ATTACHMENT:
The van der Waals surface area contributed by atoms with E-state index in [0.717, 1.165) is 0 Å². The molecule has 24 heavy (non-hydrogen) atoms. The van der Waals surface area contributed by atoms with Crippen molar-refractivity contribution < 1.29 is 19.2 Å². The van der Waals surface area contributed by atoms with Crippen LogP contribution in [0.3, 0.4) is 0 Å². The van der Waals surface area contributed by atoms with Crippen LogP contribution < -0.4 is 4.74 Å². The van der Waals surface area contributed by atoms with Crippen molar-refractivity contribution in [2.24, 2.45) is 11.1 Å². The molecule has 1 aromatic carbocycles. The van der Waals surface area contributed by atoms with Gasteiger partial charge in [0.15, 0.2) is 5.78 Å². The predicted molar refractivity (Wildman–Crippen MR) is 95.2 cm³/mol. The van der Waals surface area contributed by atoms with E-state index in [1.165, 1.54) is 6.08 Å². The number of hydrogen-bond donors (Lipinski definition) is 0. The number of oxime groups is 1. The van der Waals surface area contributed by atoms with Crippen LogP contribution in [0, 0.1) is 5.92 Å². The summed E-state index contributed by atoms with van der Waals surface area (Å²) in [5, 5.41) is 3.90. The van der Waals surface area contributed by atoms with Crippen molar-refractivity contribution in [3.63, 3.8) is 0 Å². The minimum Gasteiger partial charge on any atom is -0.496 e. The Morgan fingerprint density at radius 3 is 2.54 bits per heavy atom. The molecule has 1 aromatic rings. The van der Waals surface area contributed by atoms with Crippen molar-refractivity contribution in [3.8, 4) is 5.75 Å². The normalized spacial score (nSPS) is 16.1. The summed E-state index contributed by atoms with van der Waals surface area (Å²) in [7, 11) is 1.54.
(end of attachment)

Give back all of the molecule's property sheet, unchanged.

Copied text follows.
The van der Waals surface area contributed by atoms with E-state index in [0.717, 1.165) is 0 Å². The molecule has 24 heavy (non-hydrogen) atoms. The van der Waals surface area contributed by atoms with Crippen molar-refractivity contribution < 1.29 is 19.2 Å². The van der Waals surface area contributed by atoms with Crippen LogP contribution in [0.3, 0.4) is 0 Å². The van der Waals surface area contributed by atoms with Crippen LogP contribution < -0.4 is 4.74 Å². The van der Waals surface area contributed by atoms with Crippen molar-refractivity contribution in [2.24, 2.45) is 11.1 Å². The molecule has 1 aromatic carbocycles. The van der Waals surface area contributed by atoms with Gasteiger partial charge in [0.15, 0.2) is 5.78 Å². The predicted molar refractivity (Wildman–Crippen MR) is 95.2 cm³/mol. The van der Waals surface area contributed by atoms with E-state index in [1.165, 1.54) is 6.08 Å². The number of hydrogen-bond donors (Lipinski definition) is 0. The number of oxime groups is 1. The van der Waals surface area contributed by atoms with Crippen LogP contribution in [0, 0.1) is 5.92 Å². The summed E-state index contributed by atoms with van der Waals surface area (Å²) in [5, 5.41) is 3.90. The van der Waals surface area contributed by atoms with Crippen molar-refractivity contribution in [3.63, 3.8) is 0 Å². The minimum Gasteiger partial charge on any atom is -0.496 e. The Morgan fingerprint density at radius 3 is 2.54 bits per heavy atom. The molecule has 1 aromatic rings. The van der Waals surface area contributed by atoms with Crippen molar-refractivity contribution in [3.8, 4) is 5.75 Å². The normalized spacial score (nSPS) is 16.1. The summed E-state index contributed by atoms with van der Waals surface area (Å²) in [7, 11) is 1.54.